The squabble continues over who really won the party’s caucus.
Much of the national media spotlight has already moved onto other states, but the controversy surrounding Iowa’s Democratic Caucus is unlikely to fully resolve soon. On Monday, the top two finishers in the state requested a recanvass of votes.
Bernie Sanders and Pete Buttigieg’s campaigns both called for an official recanvass of specific precincts in Iowa, extending their squabble over who really won the party’s caucus.
As things stand, Buttigieg earned 564 “state delegate equivalents,” or SDEs (26.2 percent) to Sanders’ 562 (26.1 percent). The IDP released updated results on Sunday, in which it estimated that Buttigieg would be allocated 14 national delegates at the national party’s summer convention, while Sanders would get 12, despite the fact that Sanders won the raw vote total in both caucus alignments.
In his letter to the IDP, Sanders said that nearly six SDEs may have been incorrectly allocated—a large enough error that could swing one national delegate from Buttigieg to Sanders, resulting in a tie.
“While a recanvass is just the first step in the process, and we don’t expect it to change the current calculations, it is a necessary part of making sure Iowans can trust the final results of the caucus,” Jeff Weaver, a senior Sanders advisor, said in a statement.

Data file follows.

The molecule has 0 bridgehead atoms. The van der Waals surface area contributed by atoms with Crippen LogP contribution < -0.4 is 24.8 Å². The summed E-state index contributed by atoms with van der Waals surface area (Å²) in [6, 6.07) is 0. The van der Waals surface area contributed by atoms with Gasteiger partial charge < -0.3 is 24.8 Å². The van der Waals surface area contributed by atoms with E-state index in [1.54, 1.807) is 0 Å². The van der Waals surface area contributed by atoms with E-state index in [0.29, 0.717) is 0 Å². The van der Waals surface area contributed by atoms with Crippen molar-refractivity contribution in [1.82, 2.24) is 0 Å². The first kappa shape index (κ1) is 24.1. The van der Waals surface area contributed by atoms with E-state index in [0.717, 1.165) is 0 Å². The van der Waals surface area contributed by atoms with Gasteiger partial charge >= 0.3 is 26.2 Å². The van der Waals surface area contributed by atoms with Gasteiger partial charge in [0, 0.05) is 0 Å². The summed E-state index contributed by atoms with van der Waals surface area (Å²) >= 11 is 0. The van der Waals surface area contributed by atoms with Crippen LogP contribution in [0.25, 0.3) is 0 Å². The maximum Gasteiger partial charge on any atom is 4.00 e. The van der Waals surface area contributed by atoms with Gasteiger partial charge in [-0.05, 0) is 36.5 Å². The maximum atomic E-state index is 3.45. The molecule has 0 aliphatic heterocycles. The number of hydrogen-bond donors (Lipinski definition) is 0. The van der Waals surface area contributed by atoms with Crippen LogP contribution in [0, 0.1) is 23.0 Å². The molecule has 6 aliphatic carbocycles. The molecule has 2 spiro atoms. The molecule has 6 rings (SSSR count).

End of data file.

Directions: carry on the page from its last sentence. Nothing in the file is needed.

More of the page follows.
The Buttigieg campaign, which made its challenge in response to Sanders’ request, claimed that 14 SDEs were at stake in the precincts it flagged.
The requests for a recanvass come after a New York Times analysis found that more than 100 precincts reported results that were internally inconsistent, missing data, or not possible under the arcane rules of the caucuses. CNN and NBC News also found dozens of errors in their own reviews of the results.
The New York Times also reported on Sunday that the IDP was only correcting discrepancies between the data as recorded on the worksheets and what was reported to the public. Conversely, the party has no intentions of correcting inaccurate calculations on caucus math worksheets, because according to the IDP’s lawyer, Shayla McCormally, such corrections would constitute altering a legal record, which is a crime. The only way to make these corrections, according to McCormally, is via a recount—an outcome that is now a distinct possibility.
The IDP now has 48 hours to review Sanders and Buttigieg’s recanvass requests and how the party responds could determine whether either camp requests a formal recount.